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Maddow Blog | Trump slams U.S. military, says armed forces ‘can’t fight or win’

MSNBC 1/30/2023 Steve Benen

Just a few days before the 2022 midterm elections, Sen. Josh Hawley tried to rally GOP voters in Arizona with a curious message. “We’ve got a military that is more interested in pronouns than winning wars,” the Missouri Republican complained.

It echoed related rhetoric from Rep. Marjorie Taylor Greene, who last year encouraged Americans not to enlist in the U.S. military, saying it’s like “throwing your life away.” The Georgia Republican added that she believes military training is too “woke.”

Rep. Michael Waltz of Florida, a Republican member of the House Armed Services Committee, tried to be more specific, claiming he received complains about a course at West Point titled, “Understanding your whiteness and white rage.” The congressman further alleged that the class was “taught by a woman who described the Republican Party platform as a platform of white supremacy.”

We later learned that there was no such course and the classroom instruction Waltz referenced did not exist.

Nevertheless, after the midterms, future House Speaker Kevin McCarthy stuck to the party line, complaining, “I’ve watched what the Democrats have done in many of these, especially in the [National Defense Authorization Act] and the ‘woke-ism’ that they want to bring in there.”

On Saturday, Donald Trump headlined an event in New Hampshire, where he took this rhetorical line a little further. Forbes magazine reported:

Historians can speak to this with more authority than I can, but I’m not aware of any modern examples of a former American president — by some measures, the frontrunner for the Republican Party’s 2024 nomination — publicly declaring that the United States’ armed forces are incapable of fighting or winning.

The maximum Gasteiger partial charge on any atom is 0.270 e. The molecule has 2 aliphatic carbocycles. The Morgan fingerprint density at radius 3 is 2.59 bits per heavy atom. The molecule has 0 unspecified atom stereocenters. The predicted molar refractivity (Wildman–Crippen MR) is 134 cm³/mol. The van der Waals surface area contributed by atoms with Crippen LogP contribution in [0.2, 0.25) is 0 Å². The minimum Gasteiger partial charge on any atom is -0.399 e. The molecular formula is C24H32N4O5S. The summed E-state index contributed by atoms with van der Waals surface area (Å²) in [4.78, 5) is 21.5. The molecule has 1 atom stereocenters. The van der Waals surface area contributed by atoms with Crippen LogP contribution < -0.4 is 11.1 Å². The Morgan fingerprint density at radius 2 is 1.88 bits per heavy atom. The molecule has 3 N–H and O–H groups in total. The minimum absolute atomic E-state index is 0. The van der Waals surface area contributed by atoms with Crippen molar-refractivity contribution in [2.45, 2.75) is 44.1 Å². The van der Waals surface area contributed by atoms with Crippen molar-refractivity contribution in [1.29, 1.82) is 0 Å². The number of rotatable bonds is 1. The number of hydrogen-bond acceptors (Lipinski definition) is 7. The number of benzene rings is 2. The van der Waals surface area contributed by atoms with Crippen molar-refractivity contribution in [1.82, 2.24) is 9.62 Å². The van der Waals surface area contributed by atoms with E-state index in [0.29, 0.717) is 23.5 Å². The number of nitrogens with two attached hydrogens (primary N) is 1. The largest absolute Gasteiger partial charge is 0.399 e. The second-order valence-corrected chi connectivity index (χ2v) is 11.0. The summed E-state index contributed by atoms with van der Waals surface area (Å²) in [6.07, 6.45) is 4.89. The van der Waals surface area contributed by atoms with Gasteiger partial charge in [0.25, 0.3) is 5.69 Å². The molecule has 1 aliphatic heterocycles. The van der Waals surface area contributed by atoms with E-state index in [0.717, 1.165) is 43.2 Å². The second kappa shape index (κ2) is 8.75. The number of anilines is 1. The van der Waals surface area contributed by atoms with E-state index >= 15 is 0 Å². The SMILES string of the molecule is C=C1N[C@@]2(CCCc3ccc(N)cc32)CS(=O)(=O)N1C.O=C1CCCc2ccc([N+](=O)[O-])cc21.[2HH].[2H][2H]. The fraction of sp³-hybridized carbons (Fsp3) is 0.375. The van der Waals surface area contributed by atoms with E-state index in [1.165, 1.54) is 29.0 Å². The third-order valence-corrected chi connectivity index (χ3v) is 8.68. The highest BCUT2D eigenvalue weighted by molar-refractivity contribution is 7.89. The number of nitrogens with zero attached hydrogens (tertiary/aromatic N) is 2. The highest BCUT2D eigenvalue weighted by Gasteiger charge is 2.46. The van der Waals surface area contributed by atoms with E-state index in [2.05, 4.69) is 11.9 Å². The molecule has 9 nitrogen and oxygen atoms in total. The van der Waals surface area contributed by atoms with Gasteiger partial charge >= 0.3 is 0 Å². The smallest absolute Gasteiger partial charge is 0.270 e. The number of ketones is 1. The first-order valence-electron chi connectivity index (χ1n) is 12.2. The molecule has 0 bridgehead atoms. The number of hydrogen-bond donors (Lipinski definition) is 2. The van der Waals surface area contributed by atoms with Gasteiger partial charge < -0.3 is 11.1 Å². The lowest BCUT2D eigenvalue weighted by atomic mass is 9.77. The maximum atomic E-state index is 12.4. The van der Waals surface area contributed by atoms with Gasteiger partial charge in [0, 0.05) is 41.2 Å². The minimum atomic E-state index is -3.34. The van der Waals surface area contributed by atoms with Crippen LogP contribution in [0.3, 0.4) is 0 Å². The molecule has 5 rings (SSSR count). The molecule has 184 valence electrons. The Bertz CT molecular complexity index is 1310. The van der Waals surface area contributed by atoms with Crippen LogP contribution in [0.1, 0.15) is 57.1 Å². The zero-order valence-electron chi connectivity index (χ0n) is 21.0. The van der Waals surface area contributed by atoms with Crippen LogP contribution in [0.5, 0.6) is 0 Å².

Alas, it fits into a larger pattern in which Trump has publicly disparaged military service, mocked prisoners of war, and even downplayed the importance of injured troops.

But stepping back and taking stock of the larger context, why in the world are so many Republicans preoccupied with criticizing their own country’s military? The Washington Post’s Paul Waldman recently explained the problem well:

In other words, the increasingly common whining among Republicans about the military is less about the armed forces themselves, and more about society becoming more inclusive and progressive in ways that makes the right feel uncomfortable.

The GOP believes the military can and should be shielded from the larger societal trends, and when it’s not — when the troops celebrate Pride Month; when the Pentagon lifts a ban on transgender Americans serving; when abortion services are made available to those in uniform; when the Defense Department considers environmental impacts; etc. — Republicans stomp their feet as they feel another culture war slipping away.

“We need to refocus our military on what it’s supposed to do, which is blow things up and kill people,” Republican Rep. Chip Roy of Texas recently declared.

Except, that’s wrong. It’s not what Americans should expect from the planet’s strongest fighting force, and it doesn’t serve our interests to limit the military’s role to death and destruction.

This won’t stop Trump from slamming his own country’s military, and it won’t stop GOP lawmakers from complaining about “wokeism,” but it should.

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